*my router transmits on 2.4ghz(B+G+N)
    *Tx power on my router is set to 100%
    *when i look at my active wireless clients i see my built in wifi and usb wifi adapters at such:
    802.11 PhyMode Power Save BandWidth
    OFDM ON 20M (the built in one if im not mistaken)
    HTMIX OFF 40M
  2. CrackerJack

    CrackerJack

    Joined:
    Dec 13, 2007
    Messages:
    2,705 (1.10/day)
    Thanks Received:
    449
    Location:
    East TN
    those speeds sounds about right, little tweak might help. i get the same. what network card you using on desktop
  3. Batou1986

    Batou1986

    Joined:
    Oct 2, 2005
    Messages:
    2,446 (0.75/day)
    Thanks Received:
    342
    Location:
    Baltimore MD
    that's about right for N 150, wired 100mb lan i get 10 Mb/s gigabit lan nets around 100Mb/s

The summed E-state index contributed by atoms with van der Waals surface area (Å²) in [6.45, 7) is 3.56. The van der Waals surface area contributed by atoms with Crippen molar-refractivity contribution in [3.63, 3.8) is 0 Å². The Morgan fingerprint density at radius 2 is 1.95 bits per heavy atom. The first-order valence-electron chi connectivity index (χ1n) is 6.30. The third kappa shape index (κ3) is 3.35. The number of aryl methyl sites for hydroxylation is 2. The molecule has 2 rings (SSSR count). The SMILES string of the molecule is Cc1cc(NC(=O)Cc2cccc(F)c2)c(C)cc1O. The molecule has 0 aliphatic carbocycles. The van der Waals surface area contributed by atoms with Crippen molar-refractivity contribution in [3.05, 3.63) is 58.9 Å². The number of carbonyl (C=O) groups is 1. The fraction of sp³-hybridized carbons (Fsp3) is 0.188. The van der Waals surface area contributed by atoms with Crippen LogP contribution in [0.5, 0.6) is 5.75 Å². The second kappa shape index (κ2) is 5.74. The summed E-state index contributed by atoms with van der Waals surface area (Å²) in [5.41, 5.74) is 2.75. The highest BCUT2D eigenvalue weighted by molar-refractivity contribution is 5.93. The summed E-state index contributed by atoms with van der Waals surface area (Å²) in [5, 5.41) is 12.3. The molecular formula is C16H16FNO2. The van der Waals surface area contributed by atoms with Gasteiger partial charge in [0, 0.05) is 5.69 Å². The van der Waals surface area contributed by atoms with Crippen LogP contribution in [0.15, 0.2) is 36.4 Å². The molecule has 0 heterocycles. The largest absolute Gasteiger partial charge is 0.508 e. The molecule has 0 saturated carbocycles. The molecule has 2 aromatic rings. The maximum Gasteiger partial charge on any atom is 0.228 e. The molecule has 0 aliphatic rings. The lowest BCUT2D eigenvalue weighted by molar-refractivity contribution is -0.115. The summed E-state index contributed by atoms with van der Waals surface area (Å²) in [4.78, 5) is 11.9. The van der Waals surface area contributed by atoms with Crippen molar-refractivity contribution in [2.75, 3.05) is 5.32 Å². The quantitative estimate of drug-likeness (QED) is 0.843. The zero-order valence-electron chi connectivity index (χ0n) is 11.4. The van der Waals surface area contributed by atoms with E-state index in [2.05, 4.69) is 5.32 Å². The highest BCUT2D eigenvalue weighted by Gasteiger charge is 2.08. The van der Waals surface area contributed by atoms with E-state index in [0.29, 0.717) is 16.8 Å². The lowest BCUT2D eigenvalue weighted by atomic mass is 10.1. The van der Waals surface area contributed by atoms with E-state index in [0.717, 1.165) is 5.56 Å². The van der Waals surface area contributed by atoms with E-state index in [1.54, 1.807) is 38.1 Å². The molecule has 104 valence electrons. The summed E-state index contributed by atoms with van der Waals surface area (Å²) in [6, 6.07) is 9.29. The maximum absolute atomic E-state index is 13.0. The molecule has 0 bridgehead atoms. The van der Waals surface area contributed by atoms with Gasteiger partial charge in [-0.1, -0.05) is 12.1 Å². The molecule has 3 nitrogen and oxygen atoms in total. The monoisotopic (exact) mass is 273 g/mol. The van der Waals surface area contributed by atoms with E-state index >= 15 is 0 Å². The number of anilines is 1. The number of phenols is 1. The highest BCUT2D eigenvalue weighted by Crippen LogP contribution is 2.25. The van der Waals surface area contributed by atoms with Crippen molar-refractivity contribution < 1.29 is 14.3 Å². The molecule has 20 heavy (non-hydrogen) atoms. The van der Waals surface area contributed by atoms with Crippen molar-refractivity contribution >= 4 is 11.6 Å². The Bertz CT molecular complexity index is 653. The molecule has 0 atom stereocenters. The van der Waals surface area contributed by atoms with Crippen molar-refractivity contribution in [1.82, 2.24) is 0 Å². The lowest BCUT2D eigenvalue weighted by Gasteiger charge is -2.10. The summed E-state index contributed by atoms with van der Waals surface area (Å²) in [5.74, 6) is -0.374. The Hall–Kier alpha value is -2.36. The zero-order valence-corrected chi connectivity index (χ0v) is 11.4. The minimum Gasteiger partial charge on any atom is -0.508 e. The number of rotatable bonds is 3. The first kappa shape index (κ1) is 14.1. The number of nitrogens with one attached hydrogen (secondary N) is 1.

Long story short if you want high speed transfers get a gigabit router and use wired connections
    Last edited: Oct 14, 2010
  4. theonedub

    theonedub habe fidem

    Joined:
    Apr 30, 2009
    Messages:
    7,131 (3.66/day)
    Thanks Received:
    3,658
    Sub'd

    I get 512-800 KB/s over G (on a good day!) and 1.5MB/sec over N :eek: Just awful.
    Crunching for Team TPU
  5. TheLaughingMan

    TheLaughingMan

    Joined:
    May 7, 2009
    Messages:
    4,998 (2.57/day)
    Thanks Received:
    1,291
    Location:
    Marietta, GA USA